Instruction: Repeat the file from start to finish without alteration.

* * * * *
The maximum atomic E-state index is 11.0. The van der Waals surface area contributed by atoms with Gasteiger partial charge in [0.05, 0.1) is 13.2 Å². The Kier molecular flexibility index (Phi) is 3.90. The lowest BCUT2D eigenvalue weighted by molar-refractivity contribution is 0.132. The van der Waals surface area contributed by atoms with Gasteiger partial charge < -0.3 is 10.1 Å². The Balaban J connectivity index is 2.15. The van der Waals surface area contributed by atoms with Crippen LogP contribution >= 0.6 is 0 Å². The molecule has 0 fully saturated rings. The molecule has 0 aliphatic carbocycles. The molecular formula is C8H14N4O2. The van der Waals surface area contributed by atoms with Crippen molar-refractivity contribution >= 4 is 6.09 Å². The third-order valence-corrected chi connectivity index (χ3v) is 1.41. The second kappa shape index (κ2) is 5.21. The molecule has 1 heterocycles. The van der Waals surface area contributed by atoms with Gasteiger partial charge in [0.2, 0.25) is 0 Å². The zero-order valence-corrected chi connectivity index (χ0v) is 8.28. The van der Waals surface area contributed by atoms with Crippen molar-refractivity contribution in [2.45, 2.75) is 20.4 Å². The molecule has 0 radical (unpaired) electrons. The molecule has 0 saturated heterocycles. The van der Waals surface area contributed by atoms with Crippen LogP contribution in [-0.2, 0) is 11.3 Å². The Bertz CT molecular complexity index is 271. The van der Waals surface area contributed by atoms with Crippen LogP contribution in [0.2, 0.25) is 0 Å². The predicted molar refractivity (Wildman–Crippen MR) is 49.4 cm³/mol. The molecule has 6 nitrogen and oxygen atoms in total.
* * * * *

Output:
The maximum atomic E-state index is 11.0. The van der Waals surface area contributed by atoms with Gasteiger partial charge in [0.05, 0.1) is 13.2 Å². The Kier molecular flexibility index (Phi) is 3.90. The lowest BCUT2D eigenvalue weighted by molar-refractivity contribution is 0.132. The van der Waals surface area contributed by atoms with Gasteiger partial charge < -0.3 is 10.1 Å². The Balaban J connectivity index is 2.15. The van der Waals surface area contributed by atoms with Crippen LogP contribution >= 0.6 is 0 Å². The molecule has 0 fully saturated rings. The molecule has 0 aliphatic carbocycles. The molecular formula is C8H14N4O2. The van der Waals surface area contributed by atoms with Crippen molar-refractivity contribution >= 4 is 6.09 Å². The third-order valence-corrected chi connectivity index (χ3v) is 1.41. The second kappa shape index (κ2) is 5.21. The molecule has 1 heterocycles. The van der Waals surface area contributed by atoms with Gasteiger partial charge in [0.2, 0.25) is 0 Å². The zero-order valence-corrected chi connectivity index (χ0v) is 8.28. The van der Waals surface area contributed by atoms with Crippen molar-refractivity contribution in [2.45, 2.75) is 20.4 Å². The molecule has 0 radical (unpaired) electrons. The molecule has 0 saturated heterocycles. The van der Waals surface area contributed by atoms with Crippen LogP contribution in [-0.2, 0) is 11.3 Å². The Bertz CT molecular complexity index is 271. The van der Waals surface area contributed by atoms with Crippen LogP contribution in [0.2, 0.25) is 0 Å². The predicted molar refractivity (Wildman–Crippen MR) is 49.4 cm³/mol. The molecule has 6 nitrogen and oxygen atoms in total.